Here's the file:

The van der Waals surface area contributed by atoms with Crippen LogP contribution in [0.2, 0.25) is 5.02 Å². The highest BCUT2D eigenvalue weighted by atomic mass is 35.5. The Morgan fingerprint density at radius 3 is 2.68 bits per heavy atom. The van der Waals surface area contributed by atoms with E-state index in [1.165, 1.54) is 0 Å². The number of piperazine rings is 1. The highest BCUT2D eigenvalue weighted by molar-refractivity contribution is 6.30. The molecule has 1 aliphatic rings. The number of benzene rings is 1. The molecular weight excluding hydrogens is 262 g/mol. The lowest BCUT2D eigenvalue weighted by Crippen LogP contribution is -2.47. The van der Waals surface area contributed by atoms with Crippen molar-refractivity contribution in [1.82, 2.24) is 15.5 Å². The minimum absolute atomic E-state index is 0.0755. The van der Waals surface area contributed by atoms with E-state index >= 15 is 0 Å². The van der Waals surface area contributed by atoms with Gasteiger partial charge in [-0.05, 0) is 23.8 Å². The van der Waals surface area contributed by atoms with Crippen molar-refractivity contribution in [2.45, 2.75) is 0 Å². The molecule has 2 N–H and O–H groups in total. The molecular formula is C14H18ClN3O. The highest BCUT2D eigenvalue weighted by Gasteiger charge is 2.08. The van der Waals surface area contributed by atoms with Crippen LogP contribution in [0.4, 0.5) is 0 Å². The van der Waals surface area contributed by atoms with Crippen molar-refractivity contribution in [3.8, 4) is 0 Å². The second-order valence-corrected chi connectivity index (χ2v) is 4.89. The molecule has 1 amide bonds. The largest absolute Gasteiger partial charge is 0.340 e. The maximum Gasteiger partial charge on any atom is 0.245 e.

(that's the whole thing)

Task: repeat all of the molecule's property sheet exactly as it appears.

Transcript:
The van der Waals surface area contributed by atoms with Crippen LogP contribution in [0.2, 0.25) is 5.02 Å². The highest BCUT2D eigenvalue weighted by atomic mass is 35.5. The Morgan fingerprint density at radius 3 is 2.68 bits per heavy atom. The van der Waals surface area contributed by atoms with E-state index in [1.165, 1.54) is 0 Å². The number of piperazine rings is 1. The highest BCUT2D eigenvalue weighted by molar-refractivity contribution is 6.30. The molecule has 1 aliphatic rings. The number of benzene rings is 1. The molecular weight excluding hydrogens is 262 g/mol. The lowest BCUT2D eigenvalue weighted by Crippen LogP contribution is -2.47. The van der Waals surface area contributed by atoms with Crippen molar-refractivity contribution in [1.82, 2.24) is 15.5 Å². The minimum absolute atomic E-state index is 0.0755. The van der Waals surface area contributed by atoms with E-state index >= 15 is 0 Å². The van der Waals surface area contributed by atoms with Gasteiger partial charge in [-0.05, 0) is 23.8 Å². The van der Waals surface area contributed by atoms with Crippen molar-refractivity contribution in [2.45, 2.75) is 0 Å². The molecule has 2 N–H and O–H groups in total. The molecular formula is C14H18ClN3O. The highest BCUT2D eigenvalue weighted by Gasteiger charge is 2.08. The van der Waals surface area contributed by atoms with Crippen LogP contribution in [0.4, 0.5) is 0 Å². The van der Waals surface area contributed by atoms with Crippen molar-refractivity contribution in [3.8, 4) is 0 Å². The second-order valence-corrected chi connectivity index (χ2v) is 4.89. The molecule has 1 amide bonds. The largest absolute Gasteiger partial charge is 0.340 e. The maximum Gasteiger partial charge on any atom is 0.245 e.